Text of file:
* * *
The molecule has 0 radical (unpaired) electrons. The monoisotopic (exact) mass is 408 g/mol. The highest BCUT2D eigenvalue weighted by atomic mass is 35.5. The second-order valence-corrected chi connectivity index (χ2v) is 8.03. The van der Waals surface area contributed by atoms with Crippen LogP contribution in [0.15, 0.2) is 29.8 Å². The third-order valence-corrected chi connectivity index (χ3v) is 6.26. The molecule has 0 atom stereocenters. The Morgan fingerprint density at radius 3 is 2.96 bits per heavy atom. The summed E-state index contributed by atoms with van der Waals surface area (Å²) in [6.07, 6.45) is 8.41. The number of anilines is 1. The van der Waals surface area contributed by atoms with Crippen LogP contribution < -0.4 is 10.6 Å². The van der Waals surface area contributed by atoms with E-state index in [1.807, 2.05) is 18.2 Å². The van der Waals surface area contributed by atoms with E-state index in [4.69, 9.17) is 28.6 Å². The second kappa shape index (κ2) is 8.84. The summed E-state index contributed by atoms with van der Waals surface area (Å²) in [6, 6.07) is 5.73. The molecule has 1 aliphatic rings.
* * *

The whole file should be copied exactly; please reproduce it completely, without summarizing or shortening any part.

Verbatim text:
The molecule has 0 radical (unpaired) electrons. The monoisotopic (exact) mass is 408 g/mol. The highest BCUT2D eigenvalue weighted by atomic mass is 35.5. The second-order valence-corrected chi connectivity index (χ2v) is 8.03. The van der Waals surface area contributed by atoms with Crippen LogP contribution in [0.15, 0.2) is 29.8 Å². The third-order valence-corrected chi connectivity index (χ3v) is 6.26. The molecule has 0 atom stereocenters. The Morgan fingerprint density at radius 3 is 2.96 bits per heavy atom. The summed E-state index contributed by atoms with van der Waals surface area (Å²) in [6.07, 6.45) is 8.41. The number of anilines is 1. The van der Waals surface area contributed by atoms with Crippen LogP contribution < -0.4 is 10.6 Å². The van der Waals surface area contributed by atoms with E-state index in [1.807, 2.05) is 18.2 Å². The van der Waals surface area contributed by atoms with E-state index in [4.69, 9.17) is 28.6 Å². The second kappa shape index (κ2) is 8.84. The summed E-state index contributed by atoms with van der Waals surface area (Å²) in [6, 6.07) is 5.73. The molecule has 1 aliphatic rings.